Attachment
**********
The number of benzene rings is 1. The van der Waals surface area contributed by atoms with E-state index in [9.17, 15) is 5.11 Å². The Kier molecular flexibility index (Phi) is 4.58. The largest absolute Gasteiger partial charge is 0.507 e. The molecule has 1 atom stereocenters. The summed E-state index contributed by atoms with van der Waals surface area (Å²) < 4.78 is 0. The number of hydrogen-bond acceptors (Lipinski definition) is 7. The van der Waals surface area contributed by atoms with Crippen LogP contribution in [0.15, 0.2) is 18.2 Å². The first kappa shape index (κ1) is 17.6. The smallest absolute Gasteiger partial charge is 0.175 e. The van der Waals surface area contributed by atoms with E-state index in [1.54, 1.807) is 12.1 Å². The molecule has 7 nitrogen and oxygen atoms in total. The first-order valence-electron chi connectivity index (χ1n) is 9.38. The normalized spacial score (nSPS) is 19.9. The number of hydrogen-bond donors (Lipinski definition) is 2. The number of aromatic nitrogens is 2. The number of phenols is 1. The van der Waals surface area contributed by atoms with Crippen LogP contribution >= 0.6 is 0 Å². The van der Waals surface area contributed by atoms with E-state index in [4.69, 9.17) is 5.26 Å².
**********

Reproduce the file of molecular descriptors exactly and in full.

The number of benzene rings is 1. The van der Waals surface area contributed by atoms with E-state index in [9.17, 15) is 5.11 Å². The Kier molecular flexibility index (Phi) is 4.58. The largest absolute Gasteiger partial charge is 0.507 e. The molecule has 1 atom stereocenters. The summed E-state index contributed by atoms with van der Waals surface area (Å²) < 4.78 is 0. The number of hydrogen-bond acceptors (Lipinski definition) is 7. The van der Waals surface area contributed by atoms with Crippen LogP contribution in [0.15, 0.2) is 18.2 Å². The first kappa shape index (κ1) is 17.6. The smallest absolute Gasteiger partial charge is 0.175 e. The van der Waals surface area contributed by atoms with E-state index in [1.54, 1.807) is 12.1 Å². The molecule has 7 nitrogen and oxygen atoms in total. The first-order valence-electron chi connectivity index (χ1n) is 9.38. The normalized spacial score (nSPS) is 19.9. The number of hydrogen-bond donors (Lipinski definition) is 2. The number of aromatic nitrogens is 2. The number of phenols is 1. The van der Waals surface area contributed by atoms with Crippen LogP contribution >= 0.6 is 0 Å². The van der Waals surface area contributed by atoms with E-state index in [4.69, 9.17) is 5.26 Å².